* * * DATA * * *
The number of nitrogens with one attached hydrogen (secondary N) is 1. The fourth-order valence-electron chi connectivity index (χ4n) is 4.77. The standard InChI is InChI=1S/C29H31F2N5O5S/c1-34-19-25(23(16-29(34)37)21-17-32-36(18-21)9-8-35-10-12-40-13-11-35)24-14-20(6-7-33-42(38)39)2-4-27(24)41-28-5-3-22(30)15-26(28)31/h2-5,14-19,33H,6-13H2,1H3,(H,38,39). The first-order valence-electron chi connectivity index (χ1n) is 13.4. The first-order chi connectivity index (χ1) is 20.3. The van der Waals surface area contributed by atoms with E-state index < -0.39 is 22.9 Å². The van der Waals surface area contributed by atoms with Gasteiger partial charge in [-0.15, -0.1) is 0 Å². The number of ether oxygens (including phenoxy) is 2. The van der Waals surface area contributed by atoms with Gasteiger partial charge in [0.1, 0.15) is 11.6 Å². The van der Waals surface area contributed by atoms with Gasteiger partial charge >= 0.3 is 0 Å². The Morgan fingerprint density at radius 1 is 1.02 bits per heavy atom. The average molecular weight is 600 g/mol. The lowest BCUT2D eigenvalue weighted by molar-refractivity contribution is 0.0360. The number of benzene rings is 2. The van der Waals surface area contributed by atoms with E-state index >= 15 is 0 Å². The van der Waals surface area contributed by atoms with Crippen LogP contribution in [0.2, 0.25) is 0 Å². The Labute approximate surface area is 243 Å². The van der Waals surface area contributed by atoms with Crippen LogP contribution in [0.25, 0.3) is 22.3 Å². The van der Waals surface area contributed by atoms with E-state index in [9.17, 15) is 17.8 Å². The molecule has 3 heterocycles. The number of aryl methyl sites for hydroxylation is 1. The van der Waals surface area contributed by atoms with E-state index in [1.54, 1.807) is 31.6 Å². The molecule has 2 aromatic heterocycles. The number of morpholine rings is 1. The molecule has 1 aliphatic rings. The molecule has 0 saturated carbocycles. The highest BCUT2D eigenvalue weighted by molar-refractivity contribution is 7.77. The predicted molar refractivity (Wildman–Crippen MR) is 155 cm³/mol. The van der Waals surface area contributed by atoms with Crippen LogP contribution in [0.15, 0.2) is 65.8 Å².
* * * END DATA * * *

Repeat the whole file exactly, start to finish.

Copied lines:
The number of nitrogens with one attached hydrogen (secondary N) is 1. The fourth-order valence-electron chi connectivity index (χ4n) is 4.77. The standard InChI is InChI=1S/C29H31F2N5O5S/c1-34-19-25(23(16-29(34)37)21-17-32-36(18-21)9-8-35-10-12-40-13-11-35)24-14-20(6-7-33-42(38)39)2-4-27(24)41-28-5-3-22(30)15-26(28)31/h2-5,14-19,33H,6-13H2,1H3,(H,38,39). The first-order valence-electron chi connectivity index (χ1n) is 13.4. The first-order chi connectivity index (χ1) is 20.3. The van der Waals surface area contributed by atoms with E-state index < -0.39 is 22.9 Å². The van der Waals surface area contributed by atoms with Gasteiger partial charge in [-0.15, -0.1) is 0 Å². The number of ether oxygens (including phenoxy) is 2. The van der Waals surface area contributed by atoms with Gasteiger partial charge in [0.1, 0.15) is 11.6 Å². The van der Waals surface area contributed by atoms with Gasteiger partial charge >= 0.3 is 0 Å². The Morgan fingerprint density at radius 1 is 1.02 bits per heavy atom. The average molecular weight is 600 g/mol. The lowest BCUT2D eigenvalue weighted by molar-refractivity contribution is 0.0360. The number of benzene rings is 2. The van der Waals surface area contributed by atoms with E-state index >= 15 is 0 Å². The van der Waals surface area contributed by atoms with Crippen LogP contribution in [0.2, 0.25) is 0 Å². The Labute approximate surface area is 243 Å². The van der Waals surface area contributed by atoms with Crippen LogP contribution in [0.25, 0.3) is 22.3 Å². The van der Waals surface area contributed by atoms with E-state index in [9.17, 15) is 17.8 Å². The molecule has 3 heterocycles. The number of aryl methyl sites for hydroxylation is 1. The van der Waals surface area contributed by atoms with E-state index in [1.54, 1.807) is 31.6 Å². The molecule has 2 aromatic heterocycles. The number of morpholine rings is 1. The molecule has 1 aliphatic rings. The molecule has 0 saturated carbocycles. The highest BCUT2D eigenvalue weighted by molar-refractivity contribution is 7.77. The predicted molar refractivity (Wildman–Crippen MR) is 155 cm³/mol. The van der Waals surface area contributed by atoms with Crippen LogP contribution in [0.15, 0.2) is 65.8 Å².